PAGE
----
4. Top 10 industry groups with the highest frequency rates of work-related harassment and/or bullying, 2015–16 to 2017–18 combined

 

* Police in Western Australian are covered by a separate workers’ compensation scheme and not included in the data.

Notes:

  1. Industries are limited to those associated with more than 50 claims.
  2. Data presented for mental stress are national figures but data for subcategories of mental stress exclude Victoria because its data are not coded to that level of detail.

Want to elevate your leadership capacity?

Safety Dimensions offers accredited and non-accredited leadership training for emerging leaders. Through our training, you’ll learn how to effectively communicate, set clear priorities, build team cohesiveness and implement operational plans and continuous improvement.

Want this program customised for your workplace and industry?
Call 1300 453 555 or email info@safetydimensions.com.au

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What happens in an unsafe work environment? (Video)

What happens in an unsafe work environment? (Video)

In this brief video, Simon Sinek looks at what a psychologically safe work environment looks like and what happens to people when we don’t create a safe place at work. People need to feel safe enough to share their honest feelings with the confidence that their bosses or colleagues will rush to support them – not judge or fire them.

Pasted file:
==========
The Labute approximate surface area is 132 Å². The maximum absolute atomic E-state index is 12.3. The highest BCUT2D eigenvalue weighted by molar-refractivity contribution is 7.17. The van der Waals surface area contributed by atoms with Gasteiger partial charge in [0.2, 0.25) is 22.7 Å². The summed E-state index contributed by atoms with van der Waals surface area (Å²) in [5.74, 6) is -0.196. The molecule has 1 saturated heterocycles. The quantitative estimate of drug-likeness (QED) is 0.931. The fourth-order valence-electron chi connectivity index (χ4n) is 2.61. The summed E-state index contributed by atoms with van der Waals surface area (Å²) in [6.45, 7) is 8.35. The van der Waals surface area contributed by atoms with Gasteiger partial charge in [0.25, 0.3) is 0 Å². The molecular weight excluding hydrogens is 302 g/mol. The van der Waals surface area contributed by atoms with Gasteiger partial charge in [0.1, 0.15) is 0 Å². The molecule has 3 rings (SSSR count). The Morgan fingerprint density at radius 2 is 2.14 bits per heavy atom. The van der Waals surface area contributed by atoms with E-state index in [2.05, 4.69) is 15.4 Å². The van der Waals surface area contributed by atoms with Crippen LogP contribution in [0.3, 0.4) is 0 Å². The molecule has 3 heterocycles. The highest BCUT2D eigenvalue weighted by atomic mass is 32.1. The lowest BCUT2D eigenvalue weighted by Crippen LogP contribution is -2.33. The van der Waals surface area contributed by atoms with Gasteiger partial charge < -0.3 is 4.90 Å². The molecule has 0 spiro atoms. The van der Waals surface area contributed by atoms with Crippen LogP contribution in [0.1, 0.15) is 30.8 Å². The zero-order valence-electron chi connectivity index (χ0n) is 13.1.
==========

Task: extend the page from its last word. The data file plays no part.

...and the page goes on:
See the full interview on Impact Theory here.

Want to elevate your leadership capacity?

Safety Dimensions offers accredited and non-accredited leadership training for emerging leaders. Through our training, you’ll learn how to effectively communicate, set clear priorities, build team cohesiveness and implement operational plans and continuous improvement.

Want this program customised for your workplace and industry?
Call 1300 453 555 or email info@safetydimensions.com.au

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What happens in an unsafe work environment? (Video)

What happens in an unsafe work environment? (Video)

In this brief video, Simon Sinek looks at what a psychologically safe work environment looks like and what happens to people when we don't create a safe place at work. People need to feel safe enough to share their honest feelings with the confidence that their bosses...